Bug­ging out

Good Health Choices - - Be Informed -

In what re­searchers are de­scrib­ing as a “gamechanger”, a study from the Univer­sity of Otago may have iden­ti­fied a type of bac­te­ria that may cause bowel can­cer. In most peo­ple, Bac­teroides frag­ilis helps with di­ges­tion and the gen­eral health of our colon, but in some peo­ple it pro­duces a

toxin that dis­rupts the cells that line the gut, which can trig­ger the start of can­cer. Re­searchers tracked the progress of 150 peo­ple who’d un­der­gone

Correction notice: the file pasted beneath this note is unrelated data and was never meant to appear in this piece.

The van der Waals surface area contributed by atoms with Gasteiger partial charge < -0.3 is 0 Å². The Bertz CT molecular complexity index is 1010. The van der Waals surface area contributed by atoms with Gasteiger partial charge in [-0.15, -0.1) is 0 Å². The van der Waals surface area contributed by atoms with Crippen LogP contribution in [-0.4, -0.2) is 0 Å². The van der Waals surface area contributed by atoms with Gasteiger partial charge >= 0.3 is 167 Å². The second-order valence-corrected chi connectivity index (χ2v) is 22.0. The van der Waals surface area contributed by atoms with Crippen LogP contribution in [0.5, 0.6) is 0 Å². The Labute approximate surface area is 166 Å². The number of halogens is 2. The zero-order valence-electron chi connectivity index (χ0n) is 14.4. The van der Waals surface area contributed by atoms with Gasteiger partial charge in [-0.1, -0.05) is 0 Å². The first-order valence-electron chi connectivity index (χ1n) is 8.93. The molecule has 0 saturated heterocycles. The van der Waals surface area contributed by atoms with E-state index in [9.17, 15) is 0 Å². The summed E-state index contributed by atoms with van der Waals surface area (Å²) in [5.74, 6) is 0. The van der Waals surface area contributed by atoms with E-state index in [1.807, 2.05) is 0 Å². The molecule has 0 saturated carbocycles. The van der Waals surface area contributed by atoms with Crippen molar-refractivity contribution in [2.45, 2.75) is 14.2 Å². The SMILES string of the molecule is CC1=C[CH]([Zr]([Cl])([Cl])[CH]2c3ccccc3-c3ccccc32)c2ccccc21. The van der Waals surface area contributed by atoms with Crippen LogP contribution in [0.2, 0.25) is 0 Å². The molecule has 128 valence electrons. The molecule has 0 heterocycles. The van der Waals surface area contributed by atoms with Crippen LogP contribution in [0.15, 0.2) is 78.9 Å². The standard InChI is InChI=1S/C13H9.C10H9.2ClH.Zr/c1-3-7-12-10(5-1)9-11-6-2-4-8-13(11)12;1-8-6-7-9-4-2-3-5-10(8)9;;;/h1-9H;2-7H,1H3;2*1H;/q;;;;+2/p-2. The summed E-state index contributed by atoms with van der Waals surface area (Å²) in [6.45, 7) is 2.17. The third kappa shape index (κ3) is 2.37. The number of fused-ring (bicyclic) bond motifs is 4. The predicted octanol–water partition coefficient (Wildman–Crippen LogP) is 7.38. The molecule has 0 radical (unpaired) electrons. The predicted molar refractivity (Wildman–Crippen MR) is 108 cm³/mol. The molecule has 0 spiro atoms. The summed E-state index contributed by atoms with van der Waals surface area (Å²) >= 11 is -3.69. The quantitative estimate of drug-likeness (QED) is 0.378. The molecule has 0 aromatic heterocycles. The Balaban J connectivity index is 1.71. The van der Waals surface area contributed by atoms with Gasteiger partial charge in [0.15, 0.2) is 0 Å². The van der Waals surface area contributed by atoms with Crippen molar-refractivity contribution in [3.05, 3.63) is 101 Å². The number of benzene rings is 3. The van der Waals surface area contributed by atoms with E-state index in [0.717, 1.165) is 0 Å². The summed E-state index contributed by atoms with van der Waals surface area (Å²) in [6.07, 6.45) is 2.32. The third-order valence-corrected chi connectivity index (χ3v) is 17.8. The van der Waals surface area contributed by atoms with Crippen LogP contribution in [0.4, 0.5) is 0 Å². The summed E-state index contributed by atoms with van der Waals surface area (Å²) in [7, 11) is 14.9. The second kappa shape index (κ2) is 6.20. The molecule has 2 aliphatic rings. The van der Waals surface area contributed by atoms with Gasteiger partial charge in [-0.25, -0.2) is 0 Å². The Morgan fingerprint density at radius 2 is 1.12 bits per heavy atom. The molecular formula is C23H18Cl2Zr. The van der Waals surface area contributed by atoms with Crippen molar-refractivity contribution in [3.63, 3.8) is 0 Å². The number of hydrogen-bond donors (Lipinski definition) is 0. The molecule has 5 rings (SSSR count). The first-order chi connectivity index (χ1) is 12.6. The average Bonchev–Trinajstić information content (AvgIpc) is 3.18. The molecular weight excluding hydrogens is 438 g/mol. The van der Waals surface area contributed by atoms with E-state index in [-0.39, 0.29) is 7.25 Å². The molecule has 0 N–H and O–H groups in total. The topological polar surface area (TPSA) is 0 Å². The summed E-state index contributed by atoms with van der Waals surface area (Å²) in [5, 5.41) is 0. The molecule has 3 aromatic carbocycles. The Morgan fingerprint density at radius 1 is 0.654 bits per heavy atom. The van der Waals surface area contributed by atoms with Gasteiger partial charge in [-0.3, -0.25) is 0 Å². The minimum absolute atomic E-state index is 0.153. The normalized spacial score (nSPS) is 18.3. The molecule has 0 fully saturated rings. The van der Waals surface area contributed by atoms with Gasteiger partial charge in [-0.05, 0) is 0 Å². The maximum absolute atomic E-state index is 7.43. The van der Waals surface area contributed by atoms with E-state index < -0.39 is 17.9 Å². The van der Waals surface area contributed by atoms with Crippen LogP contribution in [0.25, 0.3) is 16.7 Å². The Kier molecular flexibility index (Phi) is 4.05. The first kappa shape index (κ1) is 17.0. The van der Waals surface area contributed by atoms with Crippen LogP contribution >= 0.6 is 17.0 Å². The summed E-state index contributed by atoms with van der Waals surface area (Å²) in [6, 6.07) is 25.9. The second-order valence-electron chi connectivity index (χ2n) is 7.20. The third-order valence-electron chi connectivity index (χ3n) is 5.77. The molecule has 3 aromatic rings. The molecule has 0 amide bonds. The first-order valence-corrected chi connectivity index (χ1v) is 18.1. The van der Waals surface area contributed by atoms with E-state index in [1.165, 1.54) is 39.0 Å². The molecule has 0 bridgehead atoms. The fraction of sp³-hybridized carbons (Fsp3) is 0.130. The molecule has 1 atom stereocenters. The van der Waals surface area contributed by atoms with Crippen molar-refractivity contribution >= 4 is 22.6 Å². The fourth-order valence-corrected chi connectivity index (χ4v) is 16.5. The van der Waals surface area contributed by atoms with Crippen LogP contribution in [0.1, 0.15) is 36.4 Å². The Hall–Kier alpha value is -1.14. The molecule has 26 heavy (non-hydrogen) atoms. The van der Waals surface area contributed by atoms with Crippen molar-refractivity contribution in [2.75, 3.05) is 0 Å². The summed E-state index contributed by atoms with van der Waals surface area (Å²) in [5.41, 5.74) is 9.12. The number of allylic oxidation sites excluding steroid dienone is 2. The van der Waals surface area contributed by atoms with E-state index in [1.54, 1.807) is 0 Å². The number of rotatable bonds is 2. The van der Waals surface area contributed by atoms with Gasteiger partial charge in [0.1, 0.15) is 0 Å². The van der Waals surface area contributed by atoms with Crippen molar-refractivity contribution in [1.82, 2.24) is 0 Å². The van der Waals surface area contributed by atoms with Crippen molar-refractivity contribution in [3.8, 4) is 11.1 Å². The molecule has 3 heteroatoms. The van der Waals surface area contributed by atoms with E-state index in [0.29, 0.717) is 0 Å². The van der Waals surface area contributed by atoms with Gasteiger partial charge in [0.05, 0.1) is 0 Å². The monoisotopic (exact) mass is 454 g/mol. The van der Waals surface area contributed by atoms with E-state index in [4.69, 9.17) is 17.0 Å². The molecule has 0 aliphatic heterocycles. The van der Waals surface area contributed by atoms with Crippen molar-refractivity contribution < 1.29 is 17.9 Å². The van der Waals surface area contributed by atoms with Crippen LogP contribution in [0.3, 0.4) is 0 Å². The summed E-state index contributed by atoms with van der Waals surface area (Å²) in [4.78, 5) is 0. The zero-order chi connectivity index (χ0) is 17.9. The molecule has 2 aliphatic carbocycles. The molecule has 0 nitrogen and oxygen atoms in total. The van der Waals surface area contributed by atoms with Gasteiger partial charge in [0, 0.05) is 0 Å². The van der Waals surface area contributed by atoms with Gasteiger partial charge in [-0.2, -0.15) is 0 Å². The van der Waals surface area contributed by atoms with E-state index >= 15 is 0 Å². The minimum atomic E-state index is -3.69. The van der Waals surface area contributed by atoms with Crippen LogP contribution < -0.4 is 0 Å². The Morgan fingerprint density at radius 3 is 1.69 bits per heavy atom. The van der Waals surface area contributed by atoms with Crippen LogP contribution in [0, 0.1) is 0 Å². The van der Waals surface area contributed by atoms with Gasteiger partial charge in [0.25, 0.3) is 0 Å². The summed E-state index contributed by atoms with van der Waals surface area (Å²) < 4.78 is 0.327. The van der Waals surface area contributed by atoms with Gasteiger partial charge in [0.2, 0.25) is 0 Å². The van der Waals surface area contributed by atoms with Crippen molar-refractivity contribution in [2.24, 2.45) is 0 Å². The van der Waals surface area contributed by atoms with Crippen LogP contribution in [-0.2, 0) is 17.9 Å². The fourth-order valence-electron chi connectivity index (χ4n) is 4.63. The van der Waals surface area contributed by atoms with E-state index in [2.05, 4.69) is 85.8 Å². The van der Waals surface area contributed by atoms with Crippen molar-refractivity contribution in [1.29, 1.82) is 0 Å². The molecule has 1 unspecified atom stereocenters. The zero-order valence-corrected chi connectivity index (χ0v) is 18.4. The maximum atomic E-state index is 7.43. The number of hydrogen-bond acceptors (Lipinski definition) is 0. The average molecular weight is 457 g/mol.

a colonoscopy, and ge­net­i­cally an­a­lysed sam­ples of the bowel taken dur­ing the pro­ce­dure to see if the bac­te­ria was present. Be­tween 12 and 15 years af­ter the ini­tial colonoscopy, al­most 80 per cent of pa­tients with the toxic bac­te­ria in their gut had de­vel­oped low-grade dys­pla­sia, a type of pre-can­cer. Pro­fes­sor Frank Frizelle, who led

the re­search team, says with fur­ther re­search, the find­ings could be used to screen peo­ple with the bug for bowel can­cer, and in time, it’s hoped it could lead to a vac­cine.

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